Taking the boat out

truth, elusive as a loon,
bares down on us, the edge of a storm
black ice seas to come, it’s time
summer’s pleasures end, abrupt
falling  leaves, chill  northwest winds
ravage the mornings.  It’s obvious now
time to take the boat ashore
clean the bottom, wrap it up.

We never wish pleasant dalliance to end.
Jolly masks often hide the truth,
though some truths yield happiness
so many others do not.
Fickle the nature of truths,
what we accept and what we do not,
we do not want the summer to end,
we do not want our pleasant era to end.
but we know the truth of natures rhythm
man made storms have not the same even beat,
abrupt, crashing all out of proportion,
hard to face our doing, clouded
by the way we are, our nature,
our fabricated way of daily doing,
our dearest beliefs, deep structure of our brains
deny new unexpected truths,
“one can’t change human nature”,
though nature itself can change,
precious verities can be destroyed by us
so when the hard truth sledge hammer hits
when we can’t deny it, it may be too late,
as if all froze, and we couldn’t break our boat out,   ever.

Ever?  This is a bit too much,
too apocalyptic for the melancholy season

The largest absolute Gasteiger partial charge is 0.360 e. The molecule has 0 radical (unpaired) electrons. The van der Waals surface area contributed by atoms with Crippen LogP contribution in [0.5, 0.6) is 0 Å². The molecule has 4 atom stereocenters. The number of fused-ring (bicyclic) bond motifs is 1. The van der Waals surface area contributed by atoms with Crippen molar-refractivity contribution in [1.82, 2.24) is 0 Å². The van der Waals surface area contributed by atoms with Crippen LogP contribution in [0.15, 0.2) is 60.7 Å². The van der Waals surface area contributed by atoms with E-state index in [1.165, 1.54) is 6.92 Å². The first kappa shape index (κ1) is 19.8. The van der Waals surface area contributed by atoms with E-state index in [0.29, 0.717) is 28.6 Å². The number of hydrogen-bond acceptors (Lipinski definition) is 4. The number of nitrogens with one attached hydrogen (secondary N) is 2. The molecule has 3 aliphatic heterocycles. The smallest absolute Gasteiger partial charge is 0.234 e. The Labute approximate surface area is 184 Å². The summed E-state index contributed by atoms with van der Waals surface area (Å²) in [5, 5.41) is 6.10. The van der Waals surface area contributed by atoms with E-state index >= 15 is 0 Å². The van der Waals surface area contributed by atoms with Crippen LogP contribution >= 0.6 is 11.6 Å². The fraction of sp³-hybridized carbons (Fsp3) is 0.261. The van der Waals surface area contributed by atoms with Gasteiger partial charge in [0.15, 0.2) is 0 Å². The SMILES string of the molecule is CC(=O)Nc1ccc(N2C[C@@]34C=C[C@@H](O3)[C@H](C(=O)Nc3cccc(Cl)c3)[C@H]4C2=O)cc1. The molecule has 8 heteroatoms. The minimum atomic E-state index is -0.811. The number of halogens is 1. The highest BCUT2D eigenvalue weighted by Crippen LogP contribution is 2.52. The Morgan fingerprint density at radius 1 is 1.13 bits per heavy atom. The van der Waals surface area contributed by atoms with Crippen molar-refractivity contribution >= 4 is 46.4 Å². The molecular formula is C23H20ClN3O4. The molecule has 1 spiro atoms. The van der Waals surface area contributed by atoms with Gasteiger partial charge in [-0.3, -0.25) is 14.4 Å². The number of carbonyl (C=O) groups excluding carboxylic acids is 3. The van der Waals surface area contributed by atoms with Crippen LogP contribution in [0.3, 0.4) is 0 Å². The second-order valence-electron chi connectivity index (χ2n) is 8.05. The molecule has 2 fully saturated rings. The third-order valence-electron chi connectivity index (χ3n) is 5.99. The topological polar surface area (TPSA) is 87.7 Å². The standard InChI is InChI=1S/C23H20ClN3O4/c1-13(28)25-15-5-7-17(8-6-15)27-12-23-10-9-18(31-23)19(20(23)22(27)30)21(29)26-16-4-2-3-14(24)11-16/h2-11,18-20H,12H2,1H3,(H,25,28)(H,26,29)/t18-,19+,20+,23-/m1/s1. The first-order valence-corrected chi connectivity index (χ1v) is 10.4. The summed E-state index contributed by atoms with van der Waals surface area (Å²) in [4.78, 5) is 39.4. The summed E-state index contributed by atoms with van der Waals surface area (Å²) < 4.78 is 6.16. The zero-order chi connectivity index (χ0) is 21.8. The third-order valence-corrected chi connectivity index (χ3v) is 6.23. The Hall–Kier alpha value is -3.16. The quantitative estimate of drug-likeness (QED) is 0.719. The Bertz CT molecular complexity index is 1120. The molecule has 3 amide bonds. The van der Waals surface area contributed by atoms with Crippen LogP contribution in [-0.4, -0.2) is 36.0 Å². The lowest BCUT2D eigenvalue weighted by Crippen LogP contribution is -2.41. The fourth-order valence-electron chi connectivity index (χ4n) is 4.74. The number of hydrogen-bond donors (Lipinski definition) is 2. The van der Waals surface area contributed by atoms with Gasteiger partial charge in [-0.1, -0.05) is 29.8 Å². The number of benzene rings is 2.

loading it with Climate Change status.
Almost no one thinks like scientists
testing the present against the long term,
the decades to come, we think with normal rhythms,
face off the winter, grumble then glow
with glorious spring, bask in the summer heat
think apocalyptical when big ,storms come,
then forget, recover as the green fields do
after winter snow fades away.

It was a cool bright windy equinox morning
perhaps too windy but the tide was high.
So with the trailer and three strong men,
two in the 4 horse power Zodiac, took Selkie,
our 13 foot catboat, off the mooring.
But the wind filled the sail cover
like a horizontal spinnaker
and off Selkie flew downwind
with the Zodiac in hot pursuit.

Laughing they corralled it, brought it back
to its trailer, plucked out the mast
and with everything else loaded
in the back of big pickup trucks, took it home.

This is the way the summer ended,
at home, with mast and gear on the lawn
cleaning bottoms, putting the toys away.

Kent Bowker
20 September 2014

One thought on “Taking the boat out”

  1. I read this one too, so I’m questioning what I read in your email. I thought you referred to poems listed in your left side bar. I guess I should wait until we talk again. But, I am grateful I discovered that I can buy your book on Amazon.

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